team figure skating mens short program results jeremy abbott yevgeny plushenko Olympics 2014: Team figure skating men's short program and pairs resultsWarning: Don’t keep reading if you would like to remain spoiler-free for the team figure skating opening competition, the men’s short program. It will be featured in primetime Thursday (Feb. 6) on NBC.

The men launched figure skating at the 2014 Sochi Winter Olympics Thursday with the short programs that will count toward the new team figure skating event. The scoring is done the same way as in the individual competition, but then for the team score, each man is ranked 1-10, with first place earning 10 points, second earning nine points and so forth.

U.S. skater Jeremy Abbott (above, left) wasn’t the favorite to finish first, but he was expected to do fairly well. That’s not what happened. He earned the lowest score he’s received in competition in years after a fall and then turning a couple triple jumps into a double and a single.

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Hometown boy Yevgeny Plushenko (above, right), who is skating in his fourth Olympics at age 31, skated to raucous cheers from the crowd, though was edged out of first place by Japan’s Yuzuru Hanyu.

Abbott’s poor showing leaves the U.S. in seventh place in the team competition so far, but there are still seven events left before Sunday’s medal ceremony. The pairs short program is up next, we’ll update the post with the results as soon as the pairs have skated.

Final standings, men’s short program:

Yuzuru Hanyu, Japan, 97.98
Yevgeny Plushenko, Russian Federation, 91.39
Patrick Chan, Canada, 89.71
Han Yan, China, 85.52
Florent Amodio, France, 79.93
Peter Liebers, Germany, 79.61
Jeremy Abbott, U.S., 65.65
Yakov Godorozha, Ukraine, 60.51
Matthew Parr, Great Britain, 57.40
Paul Bonifacio Parkinson, Italy, 53.94

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UPDATE: The pairs short program portion is concluded (full results below). The U.S. pair of Marissa Castelli and Simon Shnapir skated well, though Castelli put her hand down on the side-by-side triple salchows and that was a sizable deduction.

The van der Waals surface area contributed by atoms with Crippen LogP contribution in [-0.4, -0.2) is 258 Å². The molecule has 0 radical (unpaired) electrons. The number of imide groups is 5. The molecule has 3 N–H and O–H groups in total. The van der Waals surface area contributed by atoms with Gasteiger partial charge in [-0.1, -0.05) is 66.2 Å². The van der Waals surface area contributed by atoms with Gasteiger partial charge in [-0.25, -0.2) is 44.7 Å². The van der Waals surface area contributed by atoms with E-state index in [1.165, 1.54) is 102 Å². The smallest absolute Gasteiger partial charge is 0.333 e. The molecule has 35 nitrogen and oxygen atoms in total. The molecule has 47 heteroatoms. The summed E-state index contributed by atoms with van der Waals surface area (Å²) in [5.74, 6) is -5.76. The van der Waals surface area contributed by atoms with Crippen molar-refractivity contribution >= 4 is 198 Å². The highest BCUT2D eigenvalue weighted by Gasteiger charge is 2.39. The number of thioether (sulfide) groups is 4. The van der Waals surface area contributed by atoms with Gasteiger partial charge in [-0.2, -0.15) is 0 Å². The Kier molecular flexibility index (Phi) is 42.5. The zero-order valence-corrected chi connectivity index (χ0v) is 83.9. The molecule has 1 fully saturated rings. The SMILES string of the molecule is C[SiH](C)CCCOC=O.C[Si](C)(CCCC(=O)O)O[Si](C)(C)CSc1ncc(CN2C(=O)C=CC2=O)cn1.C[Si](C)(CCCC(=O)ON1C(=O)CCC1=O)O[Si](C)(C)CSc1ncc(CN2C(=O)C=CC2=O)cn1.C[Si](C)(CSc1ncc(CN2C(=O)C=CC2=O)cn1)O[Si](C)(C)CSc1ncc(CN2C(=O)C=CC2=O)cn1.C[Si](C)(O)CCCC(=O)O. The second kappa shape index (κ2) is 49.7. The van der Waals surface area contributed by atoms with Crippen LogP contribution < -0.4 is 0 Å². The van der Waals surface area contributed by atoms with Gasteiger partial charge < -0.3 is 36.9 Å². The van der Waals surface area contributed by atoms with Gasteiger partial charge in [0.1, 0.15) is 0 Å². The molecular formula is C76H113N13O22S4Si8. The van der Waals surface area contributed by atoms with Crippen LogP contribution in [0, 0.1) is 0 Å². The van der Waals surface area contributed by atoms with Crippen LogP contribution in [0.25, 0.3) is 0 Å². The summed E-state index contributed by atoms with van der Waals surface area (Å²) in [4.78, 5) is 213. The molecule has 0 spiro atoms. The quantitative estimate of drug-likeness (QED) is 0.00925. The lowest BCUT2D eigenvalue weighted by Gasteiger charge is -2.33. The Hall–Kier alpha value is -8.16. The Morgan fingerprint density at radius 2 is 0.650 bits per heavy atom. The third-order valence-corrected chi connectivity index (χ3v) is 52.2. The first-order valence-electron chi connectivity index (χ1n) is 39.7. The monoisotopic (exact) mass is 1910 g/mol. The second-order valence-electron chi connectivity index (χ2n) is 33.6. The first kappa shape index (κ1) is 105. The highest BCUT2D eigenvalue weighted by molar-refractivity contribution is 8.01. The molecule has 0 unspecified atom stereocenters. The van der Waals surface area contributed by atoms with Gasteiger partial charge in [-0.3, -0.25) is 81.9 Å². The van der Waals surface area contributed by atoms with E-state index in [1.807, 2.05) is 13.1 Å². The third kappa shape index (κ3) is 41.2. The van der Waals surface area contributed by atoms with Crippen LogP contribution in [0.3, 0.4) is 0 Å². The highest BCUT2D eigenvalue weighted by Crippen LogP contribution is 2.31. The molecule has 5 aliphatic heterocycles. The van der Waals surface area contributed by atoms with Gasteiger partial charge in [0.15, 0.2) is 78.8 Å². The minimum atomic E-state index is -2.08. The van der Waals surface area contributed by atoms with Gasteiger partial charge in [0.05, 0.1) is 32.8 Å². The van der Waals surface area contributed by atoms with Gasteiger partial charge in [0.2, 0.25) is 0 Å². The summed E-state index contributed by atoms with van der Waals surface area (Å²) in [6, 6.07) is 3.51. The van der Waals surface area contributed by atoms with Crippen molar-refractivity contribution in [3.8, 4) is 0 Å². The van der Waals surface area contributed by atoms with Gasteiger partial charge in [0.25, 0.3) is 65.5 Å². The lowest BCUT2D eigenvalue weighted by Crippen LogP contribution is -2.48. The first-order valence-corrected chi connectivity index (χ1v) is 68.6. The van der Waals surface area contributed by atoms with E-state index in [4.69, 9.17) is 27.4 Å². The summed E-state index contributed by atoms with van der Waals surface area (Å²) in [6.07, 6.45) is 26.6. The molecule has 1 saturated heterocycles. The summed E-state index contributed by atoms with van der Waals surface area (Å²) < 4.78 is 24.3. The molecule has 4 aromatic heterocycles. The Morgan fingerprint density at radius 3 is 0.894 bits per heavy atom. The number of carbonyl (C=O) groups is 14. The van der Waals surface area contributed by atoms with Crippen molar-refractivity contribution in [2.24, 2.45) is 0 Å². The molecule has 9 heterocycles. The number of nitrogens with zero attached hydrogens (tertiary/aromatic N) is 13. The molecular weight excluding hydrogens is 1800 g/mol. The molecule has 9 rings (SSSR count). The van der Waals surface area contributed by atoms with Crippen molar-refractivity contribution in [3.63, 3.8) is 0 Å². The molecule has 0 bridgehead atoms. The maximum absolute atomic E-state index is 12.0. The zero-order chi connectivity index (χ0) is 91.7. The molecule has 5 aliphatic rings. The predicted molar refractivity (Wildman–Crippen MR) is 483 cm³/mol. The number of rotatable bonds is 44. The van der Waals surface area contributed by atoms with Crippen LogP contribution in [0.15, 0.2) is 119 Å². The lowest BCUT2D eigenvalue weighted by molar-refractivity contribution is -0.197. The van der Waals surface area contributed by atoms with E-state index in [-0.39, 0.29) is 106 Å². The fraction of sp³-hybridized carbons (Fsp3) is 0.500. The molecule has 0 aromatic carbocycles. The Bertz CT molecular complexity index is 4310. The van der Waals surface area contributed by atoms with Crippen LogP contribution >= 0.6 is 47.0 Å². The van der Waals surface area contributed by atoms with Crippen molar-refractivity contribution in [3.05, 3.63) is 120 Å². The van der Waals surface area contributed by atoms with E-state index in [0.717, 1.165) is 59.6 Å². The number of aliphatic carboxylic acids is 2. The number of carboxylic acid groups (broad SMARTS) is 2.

The final standings for the pairs:

Russia, Tatyana Volosozhar and Maksim Trankov, 83.79
Canada, Meagan Duhamel and Eric Radford 73.10
China, Cheng Peng and Hao Zhang, 71.01
Italy, Stefania Berton and Ondrej Hotarek, 70.31
U.S., Marissa Castelli and Simon Shnapir, 64.25
Germany, Maylin and Daniel Wende (married), 60.82
France, Vanessa James and Morgan Cipres, 57.45
Japan, Narumi Takahashi and Ryuichi Kihara, 46.56
Ukraine, Julia Lavrentieva and Yuri Rudyk, 46.34
Great Britain, Stacey Kemp and David King, 44.70

After two events, the U.S. is tied for fifth with 10 points. The team had hoped for a better skate from Abbott, which could have possibly earned the U.S. a couple more points, though he isn’t really a strong enough skater to have jumped into the Top 3.

The women’s and ice dancing short programs, plus the pairs free skate start Saturday, Feb. 8 at 9:30 a.m. ET, live stream available here.

The team standings:

Russian Federation, 19 points
Canada, 17 points
China, 15 points
Japan, 13 points
Germany, 10 points
France, 10 points
U.S., 10 points
Italy, 8 points
Ukraine, 5 points
Great Britain, 3 points

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Posted by:Andrea Reiher

TV critic by way of law school, Andrea Reiher enjoys everything from highbrow drama to clever comedy to the best reality TV has to offer. Her TV heroes include CJ Cregg, Spencer Hastings, Diane Lockhart, Juliet O'Hara and Buffy Summers. TV words to live by: "I'm a slayer, ask me how."